Music and Latency in Teju Cole’s <i>Open City</i>: Presences of the Past

  • Birgit Neumann Heinrich Heine University of Duesseldorf
  • Yvonne Kappel Heinrich Heine University of Duesseldorf
Keywords: Teju Cole, Open City, Intermediality, Music, Latency, Memory


This article sets out to explore configurations of literary musicality in Teju Cole’s novel Open City (2011), seeking to show how intermedial relations between literature and music are linked to the novel’s exploration of colonial and postcolonial histories of violence and suffering. Although Open City contains a large number of intermedial references, their role thus far has only been given little attention. We argue that a close examination of intermediality is crucial to understanding the specific ways in which the novel engages with transcultural histories, global memory politics and cosmopolitanism. Both supporting and extending but also displacing and contradicting the larger verbal context, intermedial references in Open City produce a surplus of meaning that resists congealing into narrative structure and that gestures towards something else, something latent. The intermedial references to music evoke the ghostly presences of the past, of transcultural histories of violence and suffering which remain largely unacknowledged in dominant discourses. As intermedial references to music persistently hint at the latencies, disjunctions and elisions within established orders of knowledge, they invite a “contrapuntal reading” (Said 32) of the western archive. To come to a fuller understanding of the novel’s intermedial poetics, our essay will firstly provide a brief definition of the concept of intermediality, showing how references to music in particular are connected to concepts of latency and atmosphere (Part 2). In Part 3 and Part 4 we will investigate configurations of literary musicality in Open City, focusing in particular on the novel’s structural imitation of the fugue and its contrapuntal organisation.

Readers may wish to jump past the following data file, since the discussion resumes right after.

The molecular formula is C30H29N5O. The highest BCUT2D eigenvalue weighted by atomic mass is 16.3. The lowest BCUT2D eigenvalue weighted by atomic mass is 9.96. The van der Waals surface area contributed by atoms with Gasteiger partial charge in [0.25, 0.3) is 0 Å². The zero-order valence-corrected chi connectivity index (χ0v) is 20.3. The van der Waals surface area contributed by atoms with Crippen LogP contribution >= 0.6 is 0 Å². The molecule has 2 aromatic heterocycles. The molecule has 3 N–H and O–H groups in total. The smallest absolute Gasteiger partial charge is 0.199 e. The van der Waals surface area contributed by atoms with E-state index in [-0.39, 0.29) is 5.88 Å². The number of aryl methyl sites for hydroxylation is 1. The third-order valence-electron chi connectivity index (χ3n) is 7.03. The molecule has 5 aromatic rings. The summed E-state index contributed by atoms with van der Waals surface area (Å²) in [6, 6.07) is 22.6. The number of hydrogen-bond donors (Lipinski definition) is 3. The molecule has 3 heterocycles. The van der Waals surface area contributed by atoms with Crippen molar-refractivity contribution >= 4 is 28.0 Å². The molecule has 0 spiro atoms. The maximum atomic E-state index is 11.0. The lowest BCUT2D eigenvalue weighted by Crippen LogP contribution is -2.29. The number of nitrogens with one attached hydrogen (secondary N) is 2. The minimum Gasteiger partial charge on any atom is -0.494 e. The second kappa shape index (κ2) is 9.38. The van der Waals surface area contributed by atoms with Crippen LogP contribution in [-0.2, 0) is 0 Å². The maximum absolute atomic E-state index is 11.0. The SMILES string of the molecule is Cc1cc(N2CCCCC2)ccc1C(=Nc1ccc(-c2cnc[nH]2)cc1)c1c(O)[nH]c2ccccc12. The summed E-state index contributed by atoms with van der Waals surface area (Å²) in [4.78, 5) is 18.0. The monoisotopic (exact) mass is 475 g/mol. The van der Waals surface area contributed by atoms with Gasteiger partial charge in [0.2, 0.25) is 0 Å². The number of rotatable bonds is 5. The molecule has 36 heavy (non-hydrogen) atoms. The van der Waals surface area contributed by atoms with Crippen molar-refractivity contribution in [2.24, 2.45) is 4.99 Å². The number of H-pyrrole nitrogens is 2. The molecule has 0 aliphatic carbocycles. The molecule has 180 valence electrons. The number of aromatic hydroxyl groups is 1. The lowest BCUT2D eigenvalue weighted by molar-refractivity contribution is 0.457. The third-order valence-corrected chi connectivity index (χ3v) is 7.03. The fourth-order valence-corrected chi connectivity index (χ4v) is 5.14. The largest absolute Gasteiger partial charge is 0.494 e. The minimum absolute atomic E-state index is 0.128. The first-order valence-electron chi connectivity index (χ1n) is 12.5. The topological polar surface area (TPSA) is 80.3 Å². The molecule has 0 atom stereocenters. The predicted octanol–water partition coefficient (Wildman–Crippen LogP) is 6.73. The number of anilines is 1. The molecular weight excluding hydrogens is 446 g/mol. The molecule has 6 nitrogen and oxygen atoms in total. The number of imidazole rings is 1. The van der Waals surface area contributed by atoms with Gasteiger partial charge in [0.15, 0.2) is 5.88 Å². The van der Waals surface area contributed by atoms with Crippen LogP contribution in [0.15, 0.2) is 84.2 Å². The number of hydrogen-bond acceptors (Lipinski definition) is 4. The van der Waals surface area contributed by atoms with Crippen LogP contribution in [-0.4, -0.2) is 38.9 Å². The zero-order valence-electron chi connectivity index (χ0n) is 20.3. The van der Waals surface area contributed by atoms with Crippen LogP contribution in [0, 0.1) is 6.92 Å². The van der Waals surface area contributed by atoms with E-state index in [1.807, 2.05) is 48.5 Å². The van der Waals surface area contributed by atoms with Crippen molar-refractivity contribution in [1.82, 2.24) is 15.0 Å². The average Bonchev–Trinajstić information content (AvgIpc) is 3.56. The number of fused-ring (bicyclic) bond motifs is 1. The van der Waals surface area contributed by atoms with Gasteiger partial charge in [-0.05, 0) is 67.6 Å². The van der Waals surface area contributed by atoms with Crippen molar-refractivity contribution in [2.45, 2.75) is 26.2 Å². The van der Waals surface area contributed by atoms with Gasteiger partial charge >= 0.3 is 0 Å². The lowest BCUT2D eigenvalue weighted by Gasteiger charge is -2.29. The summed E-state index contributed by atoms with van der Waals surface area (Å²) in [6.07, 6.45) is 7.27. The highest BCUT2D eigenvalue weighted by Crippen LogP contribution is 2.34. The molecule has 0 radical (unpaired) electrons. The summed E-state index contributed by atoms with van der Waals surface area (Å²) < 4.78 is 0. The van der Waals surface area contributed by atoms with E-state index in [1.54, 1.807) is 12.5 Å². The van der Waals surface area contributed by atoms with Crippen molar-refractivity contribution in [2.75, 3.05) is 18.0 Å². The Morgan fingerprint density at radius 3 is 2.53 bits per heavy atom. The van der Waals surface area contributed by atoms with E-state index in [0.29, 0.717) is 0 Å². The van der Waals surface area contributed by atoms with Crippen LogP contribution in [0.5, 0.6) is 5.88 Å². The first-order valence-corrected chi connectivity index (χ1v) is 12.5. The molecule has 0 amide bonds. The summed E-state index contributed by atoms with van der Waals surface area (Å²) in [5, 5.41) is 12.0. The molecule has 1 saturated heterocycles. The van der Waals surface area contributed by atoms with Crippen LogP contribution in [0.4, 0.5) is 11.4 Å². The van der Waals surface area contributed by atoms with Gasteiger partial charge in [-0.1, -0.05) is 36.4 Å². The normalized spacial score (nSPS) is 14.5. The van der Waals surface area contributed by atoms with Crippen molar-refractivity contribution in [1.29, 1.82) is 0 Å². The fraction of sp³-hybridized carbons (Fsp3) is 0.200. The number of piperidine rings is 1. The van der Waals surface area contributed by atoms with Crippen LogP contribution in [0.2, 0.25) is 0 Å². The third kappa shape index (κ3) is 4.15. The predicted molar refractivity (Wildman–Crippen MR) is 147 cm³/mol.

Author Biographies

Birgit Neumann, Heinrich Heine University of Duesseldorf
Birgit Neumann is Chair of Anglophone Studies at the Heinrich-Heine-University of Düsseldorf. Trained at Cologne, Clermont-Ferrand (France), and Giessen in English Literature, French Literature and Philosophy, she previously held positions at the universities of Giessen, Münster and Passau and was Visiting Professor at the universities of Cornell and Madison-Wisconsin. She is an elected member of the Academy of Europe and Vice President of the German Society of 18th-Century Studies. Her research is dedicated to the study of the poetics and politics of Anglophone literatures with a focus on postcolonial and world literatures.
Yvonne Kappel, Heinrich Heine University of Duesseldorf

Yvonne Kappel is junior lecturer of Anglophone literatures and literary translation at the Heinrich-Heine-University of Düsseldorf. Her main research interests are narrative theory, intermediality, memory studies and postcolonial studies. She is currently working on a PhD project on memory and latency in Anglophone literature and has published a number of articles on postcolonial literature, memory and translation. 

Cluster on Black Diasporic Writing